Within a Dream, part ten

Fiction By Hannah W. // 8/3/2011

 

"Well,” Molly said as we left the kitchen through the back stairway, “I was thinking we could—”
            She stopped short, and I craned my neck to see why. Sergio stood at the top of the stairs, looking down with disapproval.
            “What do you want now?” Molly snarled.
            “I need to speak with you,” he said, and then his eyes flickered to me. “Alone.”
            She turned back to me. I thought she looked slightly paler now, but her voice conveyed only impatience as she said, “Go on through the other way. I’ll come find you once Sergio’s done scolding me.” She rolled her eyes, but the action seemed weak.
            I felt both pairs of eyes on me as I squeezed past her up the stairs, walked away, turned the corner. I walked all the way to the end of the hall, feeling like they were listening to my footsteps. But I turned around and slunk back. I wasn’t going to simply walk away from a secret conversation. I pressed against the wall as I neared the corner, straining to hear.
            Their voices floated to me, rapid, whispered tones.
            “Not yet,” Molly said. “It’s hardly been three days—”
            “Three days is long enough,” Sergio hissed. “Now that Ellen’s here, it’s time.”
            “Stop doing that, saying her name all the time.”
            “She told it to me, remember?”
            I heard Molly draw a breath.
            Sergio went on, lowering his voice even more. “You know the rules.”
            “Rules,” she scoffed. “Like those even matter. You know who Ellen was talking to today?”
            “I’m not about to get caught up in some inane guessing game.”
            “Charlotte.” She spoke it soft as breath.
            “Charlotte…” he repeated. There was a pause, and I wished I could see their expressions. Was he surprised? Angry? But then he spoke, and his voice was perfectly calm. “There will be consequences, of course.”
            “Not for Ellen.” The force behind Molly’s voice surprised me. “She doesn’t know anything.”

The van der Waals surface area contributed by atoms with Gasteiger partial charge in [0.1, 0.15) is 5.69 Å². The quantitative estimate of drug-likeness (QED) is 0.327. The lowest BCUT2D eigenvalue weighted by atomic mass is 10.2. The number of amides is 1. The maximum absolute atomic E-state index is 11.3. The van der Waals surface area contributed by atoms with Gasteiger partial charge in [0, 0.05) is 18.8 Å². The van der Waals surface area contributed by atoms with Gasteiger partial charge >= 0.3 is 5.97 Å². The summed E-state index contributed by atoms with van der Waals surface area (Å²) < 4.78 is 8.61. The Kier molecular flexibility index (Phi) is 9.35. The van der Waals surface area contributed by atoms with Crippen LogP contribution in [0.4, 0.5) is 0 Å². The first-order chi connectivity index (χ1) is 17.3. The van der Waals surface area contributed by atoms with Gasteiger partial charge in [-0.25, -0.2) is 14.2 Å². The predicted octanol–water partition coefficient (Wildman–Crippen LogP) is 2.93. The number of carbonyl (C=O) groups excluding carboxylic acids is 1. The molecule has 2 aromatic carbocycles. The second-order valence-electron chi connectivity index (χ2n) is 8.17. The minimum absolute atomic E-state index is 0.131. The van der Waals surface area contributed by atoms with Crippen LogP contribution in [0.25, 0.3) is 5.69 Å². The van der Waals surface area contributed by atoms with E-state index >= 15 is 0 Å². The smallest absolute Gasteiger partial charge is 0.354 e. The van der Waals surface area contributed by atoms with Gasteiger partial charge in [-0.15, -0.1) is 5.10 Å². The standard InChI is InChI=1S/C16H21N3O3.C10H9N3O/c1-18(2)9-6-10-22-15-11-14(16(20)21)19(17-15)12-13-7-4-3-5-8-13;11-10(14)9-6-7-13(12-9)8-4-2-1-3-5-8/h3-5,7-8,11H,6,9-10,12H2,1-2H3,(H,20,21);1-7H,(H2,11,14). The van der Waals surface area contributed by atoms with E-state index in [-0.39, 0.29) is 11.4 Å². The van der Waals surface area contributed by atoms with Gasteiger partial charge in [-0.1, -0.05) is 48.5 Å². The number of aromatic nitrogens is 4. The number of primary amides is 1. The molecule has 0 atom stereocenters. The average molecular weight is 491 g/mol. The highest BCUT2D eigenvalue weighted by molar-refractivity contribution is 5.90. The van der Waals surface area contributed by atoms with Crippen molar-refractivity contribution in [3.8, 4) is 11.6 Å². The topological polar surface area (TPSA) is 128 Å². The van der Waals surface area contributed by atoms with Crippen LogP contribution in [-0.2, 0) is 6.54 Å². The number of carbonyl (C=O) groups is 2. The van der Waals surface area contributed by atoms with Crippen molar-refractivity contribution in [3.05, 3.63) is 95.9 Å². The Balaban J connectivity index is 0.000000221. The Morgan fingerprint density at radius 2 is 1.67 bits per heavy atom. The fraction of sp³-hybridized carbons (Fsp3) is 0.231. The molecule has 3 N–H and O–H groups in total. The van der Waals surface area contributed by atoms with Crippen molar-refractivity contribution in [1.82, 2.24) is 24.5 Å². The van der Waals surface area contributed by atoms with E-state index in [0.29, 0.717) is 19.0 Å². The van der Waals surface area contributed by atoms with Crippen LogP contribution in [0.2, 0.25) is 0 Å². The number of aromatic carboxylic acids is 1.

“Molly, Defender of the Innocent.” He laughed, throaty and low. “Don’t fool yourself. We both know that’s not who you are. Besides,” he added, “maybe she does know things now. Did you hear what they were saying?”
            “No.” She sounded small.
            “Well, then,” he said. “What is coming will come.” He paused. “For them and for you, Molly. You can’t fight it for much longer.”
            “I can,” she said, her voice rising. “I will fight it!”
            “Yes, you will,” he said. “And you will lose.”
 
           
I turned and ran down the hall, landing each footfall as softly as I could, everything I’d just heard rattling around in my head. I kept running until I found myself somewhere vaguely familiar—and when I saw a door slightly ajar, I realized it was Molly’s bedroom. I ducked inside, slammed the door behind me, caught my breath as I leaned against it. The iron gilding was cold against the back of my neck.       
            My mind struggled to process the conversation and its possible meanings, replaying the words over and over in my head in time to the thrum, thrum, thrum that penetrated my thoughts from the background.
            Consequences. For talking to Charlotte? Why was that wrong? And Molly… She’d defended me, I realized with a little pang.
 The other part of the argument I didn’t understand at all, and the harder I tried to, the more confused I became.
“I have to get out of here,” I murmured to myself. I was starting to think I’d be better off wandering through the fog than here, surrounded by strangeness and secrets.
            There was a soft knock at the door; hesitation, and then it came again.
            “Come in,” I said, and it creaked open. Molly stepped inside.
            “Fancy you being here,” she said in a whisper.
            “You don’t have to knock,” I said. “This is your room, after all.” I tried to keep my voice light, skimming the surface of the conversation like I hadn’t just listened to my name being whispered behind my back.
            “I was only trying to be polite.” Her voice sounded weak.
            “Are you… all right?” I ventured.
            “Why wouldn’t I be?” she asked, snappish.
 “I don’t know. You just seem—”